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Last winter the condensation from our high efficiency furnace caused our line to freeze from the floor drain where the water was running into, all the way to the septic. No one was there to flush toilets or run water more than the drips that comes from the furnace. It was below 0 for several days prior to that.

Where do you suggest we run the water from the furnace instead of the floor drain?

The furnace is in the basement and not near an outside wall.

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If the furnace was running in the home and the temperature in the home was above about 50 degrees F. I can not see how the drain line could freeze. Also, how did the drain line freeze all the way into the septic tank? Drain lines that are underground do not usually freeze. I believe that more information is needed as to the construction of your home, the location of this drain line, and the overall operating conditions need to be explained farther. Is there a vent line between the house and septic tank that would allow cold air to enter the drain line at that point and freeze that drain line? Also, 45 degrees is probably a little to low a temperature to maintain a home when you are away. I would keep mine at 55 degrees.

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    A lot of septics can be close to frost line.And a little leak will freeze and line can freeze solid. Happens when not much snow to blanket soil.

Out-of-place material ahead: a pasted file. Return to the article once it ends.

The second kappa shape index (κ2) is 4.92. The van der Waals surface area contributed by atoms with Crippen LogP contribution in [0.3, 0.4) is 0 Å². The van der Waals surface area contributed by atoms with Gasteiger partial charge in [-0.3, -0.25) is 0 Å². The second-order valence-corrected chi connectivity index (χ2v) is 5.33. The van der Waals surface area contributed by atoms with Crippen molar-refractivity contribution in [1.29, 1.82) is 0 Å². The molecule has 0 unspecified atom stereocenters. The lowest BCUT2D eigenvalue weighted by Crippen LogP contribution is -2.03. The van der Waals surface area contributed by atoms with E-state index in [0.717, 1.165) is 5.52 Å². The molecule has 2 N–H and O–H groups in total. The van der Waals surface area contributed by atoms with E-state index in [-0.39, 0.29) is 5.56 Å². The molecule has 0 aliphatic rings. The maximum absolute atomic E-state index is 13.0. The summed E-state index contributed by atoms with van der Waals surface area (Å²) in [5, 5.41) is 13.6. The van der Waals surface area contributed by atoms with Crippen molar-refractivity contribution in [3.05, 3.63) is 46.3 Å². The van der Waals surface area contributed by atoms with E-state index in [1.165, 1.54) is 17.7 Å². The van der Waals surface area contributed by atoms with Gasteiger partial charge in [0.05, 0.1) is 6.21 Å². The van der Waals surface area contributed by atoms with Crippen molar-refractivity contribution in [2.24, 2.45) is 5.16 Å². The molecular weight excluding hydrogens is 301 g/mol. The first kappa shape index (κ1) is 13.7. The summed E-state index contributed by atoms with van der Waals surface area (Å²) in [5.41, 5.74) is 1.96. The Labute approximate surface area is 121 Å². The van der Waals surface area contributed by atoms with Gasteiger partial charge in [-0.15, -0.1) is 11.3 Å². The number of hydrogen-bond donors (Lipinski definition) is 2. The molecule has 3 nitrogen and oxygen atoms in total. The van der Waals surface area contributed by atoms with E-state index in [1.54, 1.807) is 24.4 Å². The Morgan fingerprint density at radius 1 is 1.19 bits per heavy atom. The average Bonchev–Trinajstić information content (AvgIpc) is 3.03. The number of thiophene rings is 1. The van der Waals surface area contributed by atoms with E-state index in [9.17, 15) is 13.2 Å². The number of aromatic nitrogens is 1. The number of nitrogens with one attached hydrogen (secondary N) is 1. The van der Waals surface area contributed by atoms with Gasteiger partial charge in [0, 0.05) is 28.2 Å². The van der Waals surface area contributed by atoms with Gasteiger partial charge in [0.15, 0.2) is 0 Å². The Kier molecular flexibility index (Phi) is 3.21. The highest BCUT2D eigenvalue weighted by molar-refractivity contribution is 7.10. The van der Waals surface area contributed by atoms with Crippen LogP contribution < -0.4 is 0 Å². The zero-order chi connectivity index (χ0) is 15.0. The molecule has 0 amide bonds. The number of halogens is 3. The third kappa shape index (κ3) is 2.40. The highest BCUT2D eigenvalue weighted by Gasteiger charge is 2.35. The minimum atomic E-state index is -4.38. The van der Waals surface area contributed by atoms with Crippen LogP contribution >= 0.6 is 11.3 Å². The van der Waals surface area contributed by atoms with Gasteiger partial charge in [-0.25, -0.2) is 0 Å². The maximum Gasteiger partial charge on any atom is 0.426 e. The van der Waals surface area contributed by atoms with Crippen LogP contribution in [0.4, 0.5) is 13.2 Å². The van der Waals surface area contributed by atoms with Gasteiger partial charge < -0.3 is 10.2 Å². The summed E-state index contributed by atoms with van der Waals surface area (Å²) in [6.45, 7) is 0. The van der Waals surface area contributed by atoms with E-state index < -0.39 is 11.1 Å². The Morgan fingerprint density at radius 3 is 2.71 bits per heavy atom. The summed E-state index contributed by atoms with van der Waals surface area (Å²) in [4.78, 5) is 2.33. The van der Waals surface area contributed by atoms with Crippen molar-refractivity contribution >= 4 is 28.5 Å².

– user101687
    Jun 18 '19 at 22:32
  • The heat is at 45. The house was built 5 years ago. No one comes in and runs water so a slow steady drip over a couple of months. First time this has happened since it was built.
    – Julie J
    Jun 18 '19 at 22:37
  • So do you think it freezes from the septic line back to the condensate line? So when the house is unoccupied not enough warm water is going into the septic system to keep it thawed. The small flow from the condensing furnace is just the right amount to freeze in the septic line? It could be that in the winter when you are gone you will have to collect the condensate water in a tank in the basement. Alternatively, you could try to heat the condensate water before it goes into the septic line high enough (say 150 deg F) that the septic line would stay unfrozen. Jun 19 '19 at 2:29
  • I do not see that helping at all. The boiler is at 180 already and the small amount of warm water that goes into the cold line does not drain fast enough.and freezes . Hot water freezes first. And you need to add the pump to get it out of septic line.
    – user101687
    Jun 19 '19 at 10:20
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They make condensing water pumps. And you pipe it out doors only 3/4 or 1 inch pipe needed. Have it come out so not in snow and check from time to time. to make sure cleared.

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